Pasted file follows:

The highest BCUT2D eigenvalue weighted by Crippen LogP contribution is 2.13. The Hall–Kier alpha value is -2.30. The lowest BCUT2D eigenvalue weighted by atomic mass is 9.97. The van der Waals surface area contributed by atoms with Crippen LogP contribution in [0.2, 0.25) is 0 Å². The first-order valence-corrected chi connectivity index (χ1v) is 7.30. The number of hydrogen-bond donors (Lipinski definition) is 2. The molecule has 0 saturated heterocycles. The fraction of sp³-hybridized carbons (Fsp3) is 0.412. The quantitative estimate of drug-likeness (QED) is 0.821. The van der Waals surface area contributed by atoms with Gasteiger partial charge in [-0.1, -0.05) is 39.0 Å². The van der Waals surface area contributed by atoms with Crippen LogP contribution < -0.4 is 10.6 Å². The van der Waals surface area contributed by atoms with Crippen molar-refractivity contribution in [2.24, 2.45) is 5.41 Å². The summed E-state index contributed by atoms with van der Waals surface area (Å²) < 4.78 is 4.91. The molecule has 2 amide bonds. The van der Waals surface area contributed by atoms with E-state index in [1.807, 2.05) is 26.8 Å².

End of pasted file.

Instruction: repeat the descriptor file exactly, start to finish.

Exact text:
The highest BCUT2D eigenvalue weighted by Crippen LogP contribution is 2.13. The Hall–Kier alpha value is -2.30. The lowest BCUT2D eigenvalue weighted by atomic mass is 9.97. The van der Waals surface area contributed by atoms with Crippen LogP contribution in [0.2, 0.25) is 0 Å². The first-order valence-corrected chi connectivity index (χ1v) is 7.30. The number of hydrogen-bond donors (Lipinski definition) is 2. The molecule has 0 saturated heterocycles. The fraction of sp³-hybridized carbons (Fsp3) is 0.412. The quantitative estimate of drug-likeness (QED) is 0.821. The van der Waals surface area contributed by atoms with Gasteiger partial charge in [-0.1, -0.05) is 39.0 Å². The van der Waals surface area contributed by atoms with Crippen LogP contribution < -0.4 is 10.6 Å². The van der Waals surface area contributed by atoms with Crippen molar-refractivity contribution in [2.24, 2.45) is 5.41 Å². The summed E-state index contributed by atoms with van der Waals surface area (Å²) < 4.78 is 4.91. The molecule has 2 amide bonds. The van der Waals surface area contributed by atoms with E-state index in [1.807, 2.05) is 26.8 Å².